What’s Your Company’s Digital IQ?

May 18, 2012
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collage digital iq2 150x150 photo (customer relationship management business intelligence business analytics big data )Many companies are accustomed to the concepts of market intelligence, competitor intelligence and customer intelligence.

collage digital iq2 150x150 photo (customer relationship management business intelligence business analytics big data )Many companies are accustomed to the concepts of market intelligence, competitor intelligence and customer intelligence.

But with the explosion in the amount of data available to companies from internal sources and scattered across the Web, creating actionable analysis to solve critical business problems requires a new type of intelligence – digital intelligence.

But what is digital intelligence? And how can companies use business analytics to boost their digital IQs?

Forrester Research Inc. recently defined digital intelligence as successfully tracking multiple customer interactions and managing massive volumes of data to provide analysis that allows companies to make key decisions.

Digital intelligence is an analytics strategy rather than a singular project or technology, according to Forrester. It requires a company to develop a road map that notes the state of its current analytics strategy and then detail a plan to close any gaps.

For example, Forrester suggests a company:

  • Develop a strategy that will balance the needs of the customer with the goals of the organization;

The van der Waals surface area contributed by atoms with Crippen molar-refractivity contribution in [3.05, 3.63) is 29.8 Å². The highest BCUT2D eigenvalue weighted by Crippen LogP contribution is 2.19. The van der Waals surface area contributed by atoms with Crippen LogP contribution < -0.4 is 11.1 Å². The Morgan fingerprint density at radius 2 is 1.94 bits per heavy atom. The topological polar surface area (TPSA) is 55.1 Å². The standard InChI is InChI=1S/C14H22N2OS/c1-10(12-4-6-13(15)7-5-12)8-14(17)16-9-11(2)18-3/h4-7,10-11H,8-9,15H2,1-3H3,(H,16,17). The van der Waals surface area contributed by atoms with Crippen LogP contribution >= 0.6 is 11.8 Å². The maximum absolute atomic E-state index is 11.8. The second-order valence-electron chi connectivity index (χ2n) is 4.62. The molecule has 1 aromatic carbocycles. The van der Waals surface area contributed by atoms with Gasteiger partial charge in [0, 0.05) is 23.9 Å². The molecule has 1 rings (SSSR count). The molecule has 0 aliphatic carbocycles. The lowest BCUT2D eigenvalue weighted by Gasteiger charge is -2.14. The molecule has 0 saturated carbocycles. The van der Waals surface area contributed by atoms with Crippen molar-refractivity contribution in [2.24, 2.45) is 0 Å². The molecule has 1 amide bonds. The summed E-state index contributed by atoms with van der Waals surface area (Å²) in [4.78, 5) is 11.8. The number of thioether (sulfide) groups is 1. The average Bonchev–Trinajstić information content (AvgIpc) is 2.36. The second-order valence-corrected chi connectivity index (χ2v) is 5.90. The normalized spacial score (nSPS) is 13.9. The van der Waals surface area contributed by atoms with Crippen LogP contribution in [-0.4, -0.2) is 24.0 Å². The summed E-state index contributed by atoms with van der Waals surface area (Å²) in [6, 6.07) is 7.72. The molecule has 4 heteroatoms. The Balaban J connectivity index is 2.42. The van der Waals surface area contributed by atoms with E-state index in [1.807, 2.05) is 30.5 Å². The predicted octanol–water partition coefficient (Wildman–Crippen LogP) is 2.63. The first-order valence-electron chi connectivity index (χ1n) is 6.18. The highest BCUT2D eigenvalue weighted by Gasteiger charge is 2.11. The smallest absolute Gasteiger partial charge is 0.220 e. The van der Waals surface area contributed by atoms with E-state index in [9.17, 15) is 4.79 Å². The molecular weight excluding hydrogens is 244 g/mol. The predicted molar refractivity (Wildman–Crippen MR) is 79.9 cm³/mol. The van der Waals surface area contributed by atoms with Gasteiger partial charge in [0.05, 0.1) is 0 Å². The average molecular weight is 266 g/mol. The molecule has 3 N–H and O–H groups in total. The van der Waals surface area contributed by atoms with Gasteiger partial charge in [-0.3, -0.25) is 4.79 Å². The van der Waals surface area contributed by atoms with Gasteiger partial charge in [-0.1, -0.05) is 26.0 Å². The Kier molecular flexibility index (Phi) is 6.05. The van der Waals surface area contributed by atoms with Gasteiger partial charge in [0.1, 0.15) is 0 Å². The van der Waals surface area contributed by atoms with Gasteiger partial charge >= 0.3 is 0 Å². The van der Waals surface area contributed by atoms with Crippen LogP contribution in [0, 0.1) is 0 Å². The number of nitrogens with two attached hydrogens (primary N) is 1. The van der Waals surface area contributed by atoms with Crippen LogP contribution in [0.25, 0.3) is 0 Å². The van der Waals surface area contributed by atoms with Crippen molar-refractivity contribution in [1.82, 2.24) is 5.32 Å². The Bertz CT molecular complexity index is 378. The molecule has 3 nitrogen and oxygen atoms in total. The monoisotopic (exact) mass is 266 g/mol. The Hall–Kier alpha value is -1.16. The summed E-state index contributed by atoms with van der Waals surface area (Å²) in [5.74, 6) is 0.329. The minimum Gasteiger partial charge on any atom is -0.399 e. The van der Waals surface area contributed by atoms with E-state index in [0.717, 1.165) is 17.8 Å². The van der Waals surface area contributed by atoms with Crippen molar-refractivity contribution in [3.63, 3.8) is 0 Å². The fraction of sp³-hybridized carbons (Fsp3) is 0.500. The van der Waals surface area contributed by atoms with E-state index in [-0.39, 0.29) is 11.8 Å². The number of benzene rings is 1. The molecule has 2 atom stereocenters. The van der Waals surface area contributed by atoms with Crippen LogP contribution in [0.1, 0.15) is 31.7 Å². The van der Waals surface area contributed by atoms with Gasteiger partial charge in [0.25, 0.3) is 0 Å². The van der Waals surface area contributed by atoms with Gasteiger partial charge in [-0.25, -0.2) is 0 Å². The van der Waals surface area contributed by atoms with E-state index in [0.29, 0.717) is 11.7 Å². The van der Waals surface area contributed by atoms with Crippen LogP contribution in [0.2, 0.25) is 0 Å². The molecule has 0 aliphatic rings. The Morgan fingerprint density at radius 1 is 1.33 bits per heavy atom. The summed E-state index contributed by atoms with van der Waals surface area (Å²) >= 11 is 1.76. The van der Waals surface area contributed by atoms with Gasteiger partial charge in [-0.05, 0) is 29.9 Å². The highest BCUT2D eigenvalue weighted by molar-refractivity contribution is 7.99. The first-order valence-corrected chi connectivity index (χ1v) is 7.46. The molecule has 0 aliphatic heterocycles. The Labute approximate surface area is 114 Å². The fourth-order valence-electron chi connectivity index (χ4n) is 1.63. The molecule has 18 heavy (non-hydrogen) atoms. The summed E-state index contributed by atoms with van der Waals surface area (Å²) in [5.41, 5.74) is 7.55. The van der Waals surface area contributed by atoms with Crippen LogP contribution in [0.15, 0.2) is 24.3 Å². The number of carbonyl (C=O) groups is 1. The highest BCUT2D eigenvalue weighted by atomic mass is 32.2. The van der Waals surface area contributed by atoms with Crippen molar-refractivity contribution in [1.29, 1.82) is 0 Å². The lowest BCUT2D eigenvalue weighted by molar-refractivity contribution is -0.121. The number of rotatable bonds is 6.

• Leverage skills within the organization to deliver advanced and highly accessible analytics throughout the company;
  • Use metrics and key performance indicators to evaluate users’ experiences against business goals;
  • Put into place the infrastructure to collect, process, store and distribute actionable analytics.

Moreover, Deloitte Consulting concurs that this new frontier of business analytics is allowing companies to drive smarter decisions and deliver better results by answering substantial questions. And they do it by meshing structured data they have long analyzed with new “signals” coming from customer interactions like clickstream data and social media content.

“Every client from the boardroom down to the front lines wants to understand how they apply business analytics and all the information that we have gathered from all the different sources over the years to really make a difference in their business,” notes Jane Griffin, a principal with Deloitte. “So they are looking at that information asset frontier and are trying to apply it to everyday decision making and get better results.”

But transforming into a “data-driven” organization in the era of big data requires that companies break the too-common silo structure of data that separates critical information gems in marketing from those in sales from those in manufacturing, adds Capgemini.

“There has to be an organization-wide approach instead  . . .  not only to integrate touchpoints across channels but to ensure that all business activities are truly customer-centric and data-driven,” Capgemini’s Mania Strube notes in a blog post. “Every department has to have one integrated aim: retrieve as many data as possible and communicate these insights into the company.”

Capgemini offers these guidelines to a company journeying toward a larger digital IQ:

  • Deliver value to customers to make them voluntarily provide data;
  • Engage customers in a personal way to encourage involvement;
  • Support multichannel customer interactions;
  • Analyze online conversations about products and services;
  • Track customer behavior online and offline.

Next Steps: See how Spotfire version 4.5 empowers users to discover actionable insights hidden in big data and unstructured information in our upcoming webcast, “What’s New with Spotfire 4.5,” taking place Thursday, May 31 at 1 p.m. Eastern.